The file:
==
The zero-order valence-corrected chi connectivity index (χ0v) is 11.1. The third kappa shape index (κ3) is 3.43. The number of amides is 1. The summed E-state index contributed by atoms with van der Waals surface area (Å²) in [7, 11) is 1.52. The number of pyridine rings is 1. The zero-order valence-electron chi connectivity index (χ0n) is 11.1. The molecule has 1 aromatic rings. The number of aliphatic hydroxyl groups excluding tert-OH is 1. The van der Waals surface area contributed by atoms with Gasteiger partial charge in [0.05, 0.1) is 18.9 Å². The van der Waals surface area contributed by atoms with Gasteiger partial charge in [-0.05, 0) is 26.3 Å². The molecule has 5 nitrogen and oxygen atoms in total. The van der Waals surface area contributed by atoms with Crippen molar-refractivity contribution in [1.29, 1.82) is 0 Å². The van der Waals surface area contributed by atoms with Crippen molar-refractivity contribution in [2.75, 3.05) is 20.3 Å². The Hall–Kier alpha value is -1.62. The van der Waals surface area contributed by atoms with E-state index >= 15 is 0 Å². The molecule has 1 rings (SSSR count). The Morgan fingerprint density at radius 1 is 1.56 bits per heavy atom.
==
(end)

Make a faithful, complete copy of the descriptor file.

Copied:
The zero-order valence-corrected chi connectivity index (χ0v) is 11.1. The third kappa shape index (κ3) is 3.43. The number of amides is 1. The summed E-state index contributed by atoms with van der Waals surface area (Å²) in [7, 11) is 1.52. The number of pyridine rings is 1. The zero-order valence-electron chi connectivity index (χ0n) is 11.1. The molecule has 1 aromatic rings. The number of aliphatic hydroxyl groups excluding tert-OH is 1. The van der Waals surface area contributed by atoms with Gasteiger partial charge in [0.05, 0.1) is 18.9 Å². The van der Waals surface area contributed by atoms with Gasteiger partial charge in [-0.05, 0) is 26.3 Å². The molecule has 5 nitrogen and oxygen atoms in total. The van der Waals surface area contributed by atoms with Crippen molar-refractivity contribution in [1.29, 1.82) is 0 Å². The van der Waals surface area contributed by atoms with Crippen molar-refractivity contribution in [2.75, 3.05) is 20.3 Å². The Hall–Kier alpha value is -1.62. The van der Waals surface area contributed by atoms with E-state index >= 15 is 0 Å². The molecule has 1 rings (SSSR count). The Morgan fingerprint density at radius 1 is 1.56 bits per heavy atom.